Sunday, January 3, 2010

With So Much Substance Available To Lambaste Luke Ravenstahl With, Who Needs Rumors?

A Busman's Holiday trip, suggested by the Heaper (and rare because the Busman hadn't been behind the wheel much lately), generated a reminder of Luke Ravenstahl's preemptive shot of celebrated, accomplished and snarling Philadelpia lawyer Richard Sprague across Pittsburgh's bow.

Sprague's substantial specter doesn't generate much Infinonyfear, for at least two reasons.

First, I don't recall much pre-announcement reference to rumors concerning the mayor's marriage or libido at this site -- even during the period in which dodging rumors added ten minutes for any walk along Grant Street.

Second, the issue does not seem relevant -- for the most part -- to public debate.

No one outside the Ravenstahl residence -- and perhaps not even the participants -- knows whom, if anyone, is responsible for the separation. Even were one spouse to be demonstrably faulted, a link to public affairs would not necessarily be established.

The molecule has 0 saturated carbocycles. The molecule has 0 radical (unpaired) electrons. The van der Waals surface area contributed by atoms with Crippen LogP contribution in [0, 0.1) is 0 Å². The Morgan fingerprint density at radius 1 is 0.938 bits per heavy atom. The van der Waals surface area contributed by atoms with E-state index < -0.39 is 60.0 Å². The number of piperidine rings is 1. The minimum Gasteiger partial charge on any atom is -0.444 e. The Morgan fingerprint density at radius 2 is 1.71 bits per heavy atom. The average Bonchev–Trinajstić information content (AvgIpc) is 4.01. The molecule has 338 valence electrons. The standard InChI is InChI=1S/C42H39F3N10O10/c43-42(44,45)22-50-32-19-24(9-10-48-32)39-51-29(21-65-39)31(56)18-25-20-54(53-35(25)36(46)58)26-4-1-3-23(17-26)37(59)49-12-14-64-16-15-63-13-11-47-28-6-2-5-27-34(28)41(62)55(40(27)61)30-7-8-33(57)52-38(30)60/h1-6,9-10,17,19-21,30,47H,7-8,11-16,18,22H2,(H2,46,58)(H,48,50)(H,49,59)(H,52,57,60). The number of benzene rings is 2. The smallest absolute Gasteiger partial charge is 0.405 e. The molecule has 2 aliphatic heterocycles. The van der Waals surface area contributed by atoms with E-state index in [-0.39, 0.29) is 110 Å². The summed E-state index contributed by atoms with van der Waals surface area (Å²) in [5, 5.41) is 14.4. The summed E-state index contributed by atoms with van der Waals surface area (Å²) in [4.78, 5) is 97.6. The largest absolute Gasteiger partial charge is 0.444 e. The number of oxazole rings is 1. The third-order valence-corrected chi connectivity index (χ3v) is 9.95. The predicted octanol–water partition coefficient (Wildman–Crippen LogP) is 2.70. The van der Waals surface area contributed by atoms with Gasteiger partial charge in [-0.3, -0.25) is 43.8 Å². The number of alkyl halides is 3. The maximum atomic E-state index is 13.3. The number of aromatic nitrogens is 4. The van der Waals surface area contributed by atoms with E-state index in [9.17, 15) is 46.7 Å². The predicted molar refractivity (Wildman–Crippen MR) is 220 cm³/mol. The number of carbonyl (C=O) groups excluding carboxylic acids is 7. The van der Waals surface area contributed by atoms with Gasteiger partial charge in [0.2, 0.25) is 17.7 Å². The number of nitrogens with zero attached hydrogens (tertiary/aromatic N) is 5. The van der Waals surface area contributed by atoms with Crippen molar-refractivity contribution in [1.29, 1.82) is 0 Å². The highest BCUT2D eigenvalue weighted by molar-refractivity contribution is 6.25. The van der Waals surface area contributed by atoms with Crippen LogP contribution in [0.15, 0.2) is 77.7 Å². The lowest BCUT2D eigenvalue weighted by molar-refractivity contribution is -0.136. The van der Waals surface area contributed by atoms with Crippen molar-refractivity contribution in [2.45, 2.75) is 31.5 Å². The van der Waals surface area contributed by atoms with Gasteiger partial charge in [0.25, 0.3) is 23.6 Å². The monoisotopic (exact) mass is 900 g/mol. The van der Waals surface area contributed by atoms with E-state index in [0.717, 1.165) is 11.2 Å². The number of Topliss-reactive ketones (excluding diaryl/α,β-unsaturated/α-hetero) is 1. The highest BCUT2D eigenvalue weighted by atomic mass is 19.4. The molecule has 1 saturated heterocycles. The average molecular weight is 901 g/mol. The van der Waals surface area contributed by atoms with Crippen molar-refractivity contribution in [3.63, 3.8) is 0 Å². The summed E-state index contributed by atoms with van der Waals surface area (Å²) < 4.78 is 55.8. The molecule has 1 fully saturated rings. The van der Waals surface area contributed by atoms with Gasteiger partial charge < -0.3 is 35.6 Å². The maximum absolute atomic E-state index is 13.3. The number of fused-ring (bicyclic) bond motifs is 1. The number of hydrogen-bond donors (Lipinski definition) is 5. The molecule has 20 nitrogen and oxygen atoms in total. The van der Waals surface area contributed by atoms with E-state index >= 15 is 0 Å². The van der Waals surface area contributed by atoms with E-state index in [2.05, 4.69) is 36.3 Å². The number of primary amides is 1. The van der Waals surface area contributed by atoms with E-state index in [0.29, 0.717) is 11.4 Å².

Some aspects of the situation, unrelated to rumor or innuendo, merit criticism. A carefully depicted (left) facade of politically perfect family life -- at public events, on election day(s), in earned media -- was disingenuous. The announcement's timing was politically calculated, and it is difficult to square the claim that Luke is paying a top-shelf Philadelphia lawyer's bill from personal funds with the published mayoral salary. These points deserve mention, but only because they involve a public official acting in public.

Erin Ravenstahl deserves deference, even with respect to complicity in campaign-driven facade. She appears never to have aspired to public attention, even when especially dumb luck pushed her fledgling family into an flukey floodlight. There is no indication she was aware of, let alone participated in, any of the unattractive episodes of the Ravenstahl era. As prominent young people in Pittsburgh's public eye (and restrooms) go, she appears to be exceptionally unobjectionable.

Unless evidence emerges of an inappropriate tie between personal and official conduct (concerning the public purse, a security detail, or another angle that periodically trips up a public official), Luke Ravenstahl, too, seems entitled to some slack.

There is no need to rely on rumors to find more than ample grounds to condemn, if not ridicule, Luke Ravenstahl's performance as mayor (and -- who can forget -- member of council) of Pittsburgh. Sticking to the substance seems appropriate.

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